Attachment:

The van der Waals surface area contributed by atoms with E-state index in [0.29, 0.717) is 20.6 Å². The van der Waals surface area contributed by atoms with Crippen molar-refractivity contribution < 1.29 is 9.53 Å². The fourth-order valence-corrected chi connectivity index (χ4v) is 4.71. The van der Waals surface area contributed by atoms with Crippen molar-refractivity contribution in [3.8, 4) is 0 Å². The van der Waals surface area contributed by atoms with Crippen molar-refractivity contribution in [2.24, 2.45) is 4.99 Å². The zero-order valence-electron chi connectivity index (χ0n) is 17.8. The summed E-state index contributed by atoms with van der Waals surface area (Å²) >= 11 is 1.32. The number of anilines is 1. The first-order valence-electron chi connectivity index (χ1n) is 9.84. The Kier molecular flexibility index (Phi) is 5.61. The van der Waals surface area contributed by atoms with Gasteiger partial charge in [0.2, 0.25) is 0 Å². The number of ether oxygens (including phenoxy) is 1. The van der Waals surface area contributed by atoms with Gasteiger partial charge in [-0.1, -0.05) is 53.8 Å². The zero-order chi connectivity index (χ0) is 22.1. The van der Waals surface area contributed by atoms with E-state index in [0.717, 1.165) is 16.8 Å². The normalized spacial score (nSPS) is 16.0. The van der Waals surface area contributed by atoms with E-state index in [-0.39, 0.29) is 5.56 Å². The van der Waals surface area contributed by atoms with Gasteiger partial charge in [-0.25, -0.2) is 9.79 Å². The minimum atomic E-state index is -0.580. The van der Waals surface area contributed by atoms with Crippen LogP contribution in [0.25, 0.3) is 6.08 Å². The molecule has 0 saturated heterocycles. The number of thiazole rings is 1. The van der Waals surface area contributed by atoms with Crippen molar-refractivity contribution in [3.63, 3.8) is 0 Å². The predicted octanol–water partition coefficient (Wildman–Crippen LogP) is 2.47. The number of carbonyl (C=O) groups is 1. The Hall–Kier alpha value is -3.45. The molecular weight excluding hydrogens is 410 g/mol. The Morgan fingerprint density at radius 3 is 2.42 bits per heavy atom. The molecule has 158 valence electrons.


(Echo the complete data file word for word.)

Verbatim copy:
The van der Waals surface area contributed by atoms with E-state index in [0.29, 0.717) is 20.6 Å². The van der Waals surface area contributed by atoms with Crippen molar-refractivity contribution < 1.29 is 9.53 Å². The fourth-order valence-corrected chi connectivity index (χ4v) is 4.71. The van der Waals surface area contributed by atoms with Crippen molar-refractivity contribution in [3.8, 4) is 0 Å². The van der Waals surface area contributed by atoms with Crippen molar-refractivity contribution in [2.24, 2.45) is 4.99 Å². The zero-order valence-electron chi connectivity index (χ0n) is 17.8. The summed E-state index contributed by atoms with van der Waals surface area (Å²) >= 11 is 1.32. The number of anilines is 1. The first-order valence-electron chi connectivity index (χ1n) is 9.84. The Kier molecular flexibility index (Phi) is 5.61. The van der Waals surface area contributed by atoms with Gasteiger partial charge in [0.2, 0.25) is 0 Å². The number of ether oxygens (including phenoxy) is 1. The van der Waals surface area contributed by atoms with Gasteiger partial charge in [-0.1, -0.05) is 53.8 Å². The zero-order chi connectivity index (χ0) is 22.1. The van der Waals surface area contributed by atoms with E-state index in [0.717, 1.165) is 16.8 Å². The normalized spacial score (nSPS) is 16.0. The van der Waals surface area contributed by atoms with E-state index in [-0.39, 0.29) is 5.56 Å². The van der Waals surface area contributed by atoms with Gasteiger partial charge in [-0.25, -0.2) is 9.79 Å². The minimum atomic E-state index is -0.580. The van der Waals surface area contributed by atoms with Crippen LogP contribution in [0.25, 0.3) is 6.08 Å². The molecule has 0 saturated heterocycles. The number of thiazole rings is 1. The van der Waals surface area contributed by atoms with Crippen molar-refractivity contribution in [3.63, 3.8) is 0 Å². The predicted octanol–water partition coefficient (Wildman–Crippen LogP) is 2.47. The number of carbonyl (C=O) groups is 1. The Hall–Kier alpha value is -3.45. The molecular weight excluding hydrogens is 410 g/mol. The Morgan fingerprint density at radius 3 is 2.42 bits per heavy atom. The molecule has 158 valence electrons.